Studies of thousands of pregnant women that were set up to probe the link between Zika and birth defects may not provide definitive answers because of a sharp drop in the number of new cases, researchers have warned. The unexpected development is making the disease harder to study, and threatens to hamper trials of experimental vaccines that might protect pregnant women in future outbreaks.
“We’re seeing few, if any, cases, particularly in southern Brazil, which we thought might be the next big area to be hit this year,” says Oliver Brady, an epidemiologist at the London School of Hygiene and Tropical Medicine.
Seventy countries have reported mosquito-borne Zika virus transmission since 2015, with the most intense epidemics sweeping South America and the Caribbean. Phylogenetic research suggests that the virus first entered Brazil in late 2013 or early 2014 (see http://dx.doi.org/10.1038/nature22495), although it was not detected until mid-2015. The virus has been linked with a range of birth defects, including microcephaly, in the fetuses and newborns of women infected during pregnancy—a pattern of abnormalities known as congenital Zika syndrome. But reliable data on the absolute risks are lacking, and gathering such information is one of the objectives of the affected studies.
The two largest studies each intend to recruit 10,000 or more pregnant women. The Zika in Infants and Pregnancy (ZIP) study was launched last June by the US National Institutes of Health (NIH) and the Fundação Oswaldo Cruz-Fiocruz (Fiocruz), a national scientific agency in Brazil, and has so far recruited almost 3,000 women. The other study is just beginning to recruit. It is being carried out by the ZIKAlliance, a multidisciplinary consortium of 53 research centres that launched in December with €12 million ($13.5 million) from the European Union. Both trials are taking place across multiple sites in South America and the Caribbean.
But with the drop in new cases, the ZIKAlliance is now reconsidering its plan. “We are going to be pragmatic, we are going to try, but if there are not enough infected cases, then there is little point,” says the consortium’s scientific coordinator Xavier de Lamballerie, a virologist at Aix-Marseille University and French national biomedical agency INSERM.
The ZIKAlliance intends to capture what cases it can at its sites, and is considering focusing resources in sites where Zika has been rarer, such as Bolivia, where future flare-ups might be more likely. “We will track cases there where they are,” he says, “It’s a race against the clock.”
The ZIP study is similarly faced with low numbers of Zika cases, says Anthony Fauci, director of the NIH’s National Institute of Allergy and Infectious Diseases (NIAID). “That’s good for the population—if making it more difficult to get reasonable data for the study,” he says. The low level of cases will also affect field trials of experimental vaccines, he adds. One such trial, the NIH VRC 705 phase II trial, began in March and aims to enrol at least 2,490 volunteers in 7 countries in the Americas.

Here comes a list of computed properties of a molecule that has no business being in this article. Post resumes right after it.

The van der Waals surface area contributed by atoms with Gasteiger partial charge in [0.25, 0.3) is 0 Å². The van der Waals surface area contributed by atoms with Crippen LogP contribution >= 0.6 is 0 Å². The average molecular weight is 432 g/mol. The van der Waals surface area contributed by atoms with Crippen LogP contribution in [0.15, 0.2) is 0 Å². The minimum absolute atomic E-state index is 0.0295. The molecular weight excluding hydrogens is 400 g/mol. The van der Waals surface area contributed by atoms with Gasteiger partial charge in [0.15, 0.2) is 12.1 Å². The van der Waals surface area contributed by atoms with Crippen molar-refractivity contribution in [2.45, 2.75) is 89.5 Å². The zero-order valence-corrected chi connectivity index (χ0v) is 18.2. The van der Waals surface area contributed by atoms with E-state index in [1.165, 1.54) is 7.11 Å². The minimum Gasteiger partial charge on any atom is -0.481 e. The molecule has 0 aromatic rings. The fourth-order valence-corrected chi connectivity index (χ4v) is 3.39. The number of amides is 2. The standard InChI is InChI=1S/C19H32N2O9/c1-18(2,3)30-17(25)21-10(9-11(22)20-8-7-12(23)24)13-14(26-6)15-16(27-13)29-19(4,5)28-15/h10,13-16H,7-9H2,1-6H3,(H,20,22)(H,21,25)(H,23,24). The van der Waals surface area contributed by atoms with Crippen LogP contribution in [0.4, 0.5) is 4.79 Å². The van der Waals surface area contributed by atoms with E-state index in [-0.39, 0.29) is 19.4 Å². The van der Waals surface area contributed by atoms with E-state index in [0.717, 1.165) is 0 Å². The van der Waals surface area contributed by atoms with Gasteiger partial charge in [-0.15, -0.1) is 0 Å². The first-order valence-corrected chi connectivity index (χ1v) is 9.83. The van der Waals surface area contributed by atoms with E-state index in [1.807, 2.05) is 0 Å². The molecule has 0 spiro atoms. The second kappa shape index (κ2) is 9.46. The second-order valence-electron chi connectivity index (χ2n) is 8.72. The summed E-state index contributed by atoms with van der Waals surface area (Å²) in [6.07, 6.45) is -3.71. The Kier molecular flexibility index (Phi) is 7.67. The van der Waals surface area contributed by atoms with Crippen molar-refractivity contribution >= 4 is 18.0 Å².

But Fauci says that capturing enough data in an outbreak, where numbers of cases fluctuate from place to place and over time, and, at times, dry up altogether, is always an issue. “That’s just a risk you accept,” he says. “Sometimes a study that you think would take two years, winds up taking four or five years. But ultimately we hope that we can get some meaningful data.”
Epidemiologists say that they are unsure why the number of cases of the mosquito-borne disease has declined so steeply, and whether it will spike again in some region in South America or elsewhere. Often, the disease causes no symptoms, so most cases go undetected; it’s possible that the rapid spread of the disease in the Americas has meant it has burnt itself out because enough people have become immune to the virus.
Large-scale trials inevitably take time to organize. But delays incurred in obtaining ethical and other approvals in the trials’ host countries have slowed the process further, as have a lack of clear rules for matters such as the shipping and ownership of samples.
It’s unlikely that Zika infection will disappear completely, however, says Fauci. “One doesn’t know what is going to happen with the Zika situation and whether or not there will be flare-ups in one country more than another,” he says. Spreading trial sites across different countries helps, he notes. “We try to build into the system enough flexibility, where you can assign slots depending on where the outbreak activity is.”
Researchers are still hopeful that despite lower than expected disease activity, the trials could produce useful results. Learning from other disease outbreaks such as Ebola, the main research agencies and groups involved in combating Zika last year agreed on common methodologies and designs for the latest studies. This means that the raw data from ZIP and the ZIKAlliance’s study, as well as from other cohort studies, can be pooled to increase the sample size.
“It’s the first time that we have achieved such a degree of harmonization of research protocols at an international level,” de Lamballerie says.
This article is reproduced with permission and was first published on May 24, 2017.
Editors Note: The original subheading of this story incorrectly stated that experimental vaccine studies were struggling to recruit participants.